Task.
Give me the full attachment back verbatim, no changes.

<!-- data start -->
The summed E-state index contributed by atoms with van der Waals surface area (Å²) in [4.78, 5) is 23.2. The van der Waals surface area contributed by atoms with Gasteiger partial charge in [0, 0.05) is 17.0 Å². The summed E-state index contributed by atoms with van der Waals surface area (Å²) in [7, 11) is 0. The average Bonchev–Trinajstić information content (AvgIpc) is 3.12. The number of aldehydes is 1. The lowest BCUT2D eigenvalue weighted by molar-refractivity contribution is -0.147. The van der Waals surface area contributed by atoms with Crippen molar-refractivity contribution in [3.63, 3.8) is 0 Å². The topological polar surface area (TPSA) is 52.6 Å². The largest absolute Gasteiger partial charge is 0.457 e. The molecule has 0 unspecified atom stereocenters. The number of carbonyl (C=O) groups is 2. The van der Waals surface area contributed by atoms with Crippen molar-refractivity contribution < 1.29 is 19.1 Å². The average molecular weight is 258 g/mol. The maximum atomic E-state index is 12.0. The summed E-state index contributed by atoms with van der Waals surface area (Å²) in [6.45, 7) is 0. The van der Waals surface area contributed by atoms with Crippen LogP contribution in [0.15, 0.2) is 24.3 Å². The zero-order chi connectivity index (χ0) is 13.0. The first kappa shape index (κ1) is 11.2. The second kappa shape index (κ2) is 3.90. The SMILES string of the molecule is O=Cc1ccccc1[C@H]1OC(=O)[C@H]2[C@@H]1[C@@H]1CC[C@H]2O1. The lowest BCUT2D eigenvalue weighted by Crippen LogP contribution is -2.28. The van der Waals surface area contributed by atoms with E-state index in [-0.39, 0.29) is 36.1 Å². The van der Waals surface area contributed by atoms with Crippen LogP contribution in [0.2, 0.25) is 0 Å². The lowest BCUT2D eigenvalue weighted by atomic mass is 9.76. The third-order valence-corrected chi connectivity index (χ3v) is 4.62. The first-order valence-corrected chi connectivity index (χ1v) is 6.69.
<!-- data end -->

The summed E-state index contributed by atoms with van der Waals surface area (Å²) in [4.78, 5) is 23.2. The van der Waals surface area contributed by atoms with Gasteiger partial charge in [0, 0.05) is 17.0 Å². The summed E-state index contributed by atoms with van der Waals surface area (Å²) in [7, 11) is 0. The average Bonchev–Trinajstić information content (AvgIpc) is 3.12. The number of aldehydes is 1. The lowest BCUT2D eigenvalue weighted by molar-refractivity contribution is -0.147. The van der Waals surface area contributed by atoms with Crippen molar-refractivity contribution in [3.63, 3.8) is 0 Å². The topological polar surface area (TPSA) is 52.6 Å². The largest absolute Gasteiger partial charge is 0.457 e. The molecule has 0 unspecified atom stereocenters. The number of carbonyl (C=O) groups is 2. The van der Waals surface area contributed by atoms with Crippen molar-refractivity contribution < 1.29 is 19.1 Å². The average molecular weight is 258 g/mol. The maximum atomic E-state index is 12.0. The summed E-state index contributed by atoms with van der Waals surface area (Å²) in [6.45, 7) is 0. The van der Waals surface area contributed by atoms with Crippen LogP contribution in [0.15, 0.2) is 24.3 Å². The zero-order chi connectivity index (χ0) is 13.0. The first kappa shape index (κ1) is 11.2. The second kappa shape index (κ2) is 3.90. The SMILES string of the molecule is O=Cc1ccccc1[C@H]1OC(=O)[C@H]2[C@@H]1[C@@H]1CC[C@H]2O1. The lowest BCUT2D eigenvalue weighted by Crippen LogP contribution is -2.28. The van der Waals surface area contributed by atoms with E-state index in [-0.39, 0.29) is 36.1 Å². The van der Waals surface area contributed by atoms with Crippen LogP contribution in [0.2, 0.25) is 0 Å². The lowest BCUT2D eigenvalue weighted by atomic mass is 9.76. The third-order valence-corrected chi connectivity index (χ3v) is 4.62. The first-order valence-corrected chi connectivity index (χ1v) is 6.69.